Early in 1919 many strikes and protest demonstrations were crushed with great loss of life. Starvation continued to be the workers’ lot for several more years but anyone who argued that the chronic food scarcity could be eased by allowing the peasants to trade their produce instead of having it stolen by the state should, said Lenin, be shot. This argument was “counter-revolutionary” — until Lenin himself made it official policy early in 1921.

Another myth surrounding the period of Lenin’s dictatorship is that at least there was democracy within the Communist Party. This is the so-called “democratic centralism", but Lenin no more welcomed opposition from his own comrades than he did from anyone else. Communists who criticised him or his policies were denounced as “unsound elements", “deviationists” or worse, and their arguments “mere chatter”, “phrase mongering” and “dangerous rubbish".

Lenin’s anger boiled over at those communists who wanted free trade unions independent of party control. He raged at the “loudmouths" and demanded complete loyalty or else they would throw away the revolution because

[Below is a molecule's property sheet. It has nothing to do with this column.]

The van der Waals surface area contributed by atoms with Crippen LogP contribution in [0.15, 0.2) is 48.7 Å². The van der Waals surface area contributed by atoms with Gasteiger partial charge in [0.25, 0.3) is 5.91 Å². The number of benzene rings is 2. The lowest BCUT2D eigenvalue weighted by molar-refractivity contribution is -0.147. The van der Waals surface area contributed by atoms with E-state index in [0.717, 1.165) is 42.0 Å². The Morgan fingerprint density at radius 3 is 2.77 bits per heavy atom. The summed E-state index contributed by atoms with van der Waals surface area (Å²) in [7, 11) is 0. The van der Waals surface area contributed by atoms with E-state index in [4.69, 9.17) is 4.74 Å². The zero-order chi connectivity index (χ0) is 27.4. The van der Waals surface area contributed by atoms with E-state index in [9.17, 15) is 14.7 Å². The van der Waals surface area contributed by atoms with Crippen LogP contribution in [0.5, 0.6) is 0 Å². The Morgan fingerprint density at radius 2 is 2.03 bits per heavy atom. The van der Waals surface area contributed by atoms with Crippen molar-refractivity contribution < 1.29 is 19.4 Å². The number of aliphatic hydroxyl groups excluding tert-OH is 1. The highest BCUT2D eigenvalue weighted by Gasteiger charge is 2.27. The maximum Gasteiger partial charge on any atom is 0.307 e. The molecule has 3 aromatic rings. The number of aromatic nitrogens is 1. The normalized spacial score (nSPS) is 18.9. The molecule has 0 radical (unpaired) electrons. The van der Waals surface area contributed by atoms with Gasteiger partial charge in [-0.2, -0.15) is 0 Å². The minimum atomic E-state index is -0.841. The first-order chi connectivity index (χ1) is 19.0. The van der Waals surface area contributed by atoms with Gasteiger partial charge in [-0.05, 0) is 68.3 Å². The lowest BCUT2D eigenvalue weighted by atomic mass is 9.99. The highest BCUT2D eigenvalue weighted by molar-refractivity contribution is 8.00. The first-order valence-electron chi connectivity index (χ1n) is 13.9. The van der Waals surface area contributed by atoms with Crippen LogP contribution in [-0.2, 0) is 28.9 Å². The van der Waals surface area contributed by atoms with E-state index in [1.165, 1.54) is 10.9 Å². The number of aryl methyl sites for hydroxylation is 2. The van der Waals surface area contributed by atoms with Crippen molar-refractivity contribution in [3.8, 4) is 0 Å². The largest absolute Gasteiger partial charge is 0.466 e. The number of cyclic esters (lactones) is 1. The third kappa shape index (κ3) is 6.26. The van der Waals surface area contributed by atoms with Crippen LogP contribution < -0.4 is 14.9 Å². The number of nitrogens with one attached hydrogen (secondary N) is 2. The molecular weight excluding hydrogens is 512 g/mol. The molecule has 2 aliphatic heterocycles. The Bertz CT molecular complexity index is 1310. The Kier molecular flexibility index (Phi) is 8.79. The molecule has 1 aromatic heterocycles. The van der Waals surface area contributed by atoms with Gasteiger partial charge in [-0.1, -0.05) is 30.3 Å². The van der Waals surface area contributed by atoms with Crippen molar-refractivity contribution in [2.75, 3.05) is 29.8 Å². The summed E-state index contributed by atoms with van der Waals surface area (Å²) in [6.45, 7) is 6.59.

Undoubtedly, the capitalists of the Entente will take advantage of our party’s sickness to organise a new invasion; and the Social-Revolutionaries will take advantage of it for the purpose of organising conspiracies and rebellions. (The Party Crisis, 19 January 1921.)
He also complained that the debate on the trade unions had been
. . .  an excessive luxury. Speaking for myself I cannot but add that in my opinion this luxury was really absolutely impermissible. (Report on the political activities of the Central Committee to the 10th Congress of the Russian Communist Party, 8 March 1921.)
In short, shut-up and don’t rock the boat. Faced with this attitude the dissidents had no chance. Their various groups, such as “Workers’ Opposition", were expelled (even when they agreed to abide by majority decisions against them) and many of their leaders and members were jailed or exiled.

All Lenin’s actions were the result of his single-minded determination to seize power and hold on to it. even if it meant that millions of Russian workers and peasants died in famine and repression. The seizure of power was, given the chaotic condition of Russia at the time, comparatively simple: to hold on to power he had to create a state apparatus which, under his personal direction, was used to terrorise all opposition into submission.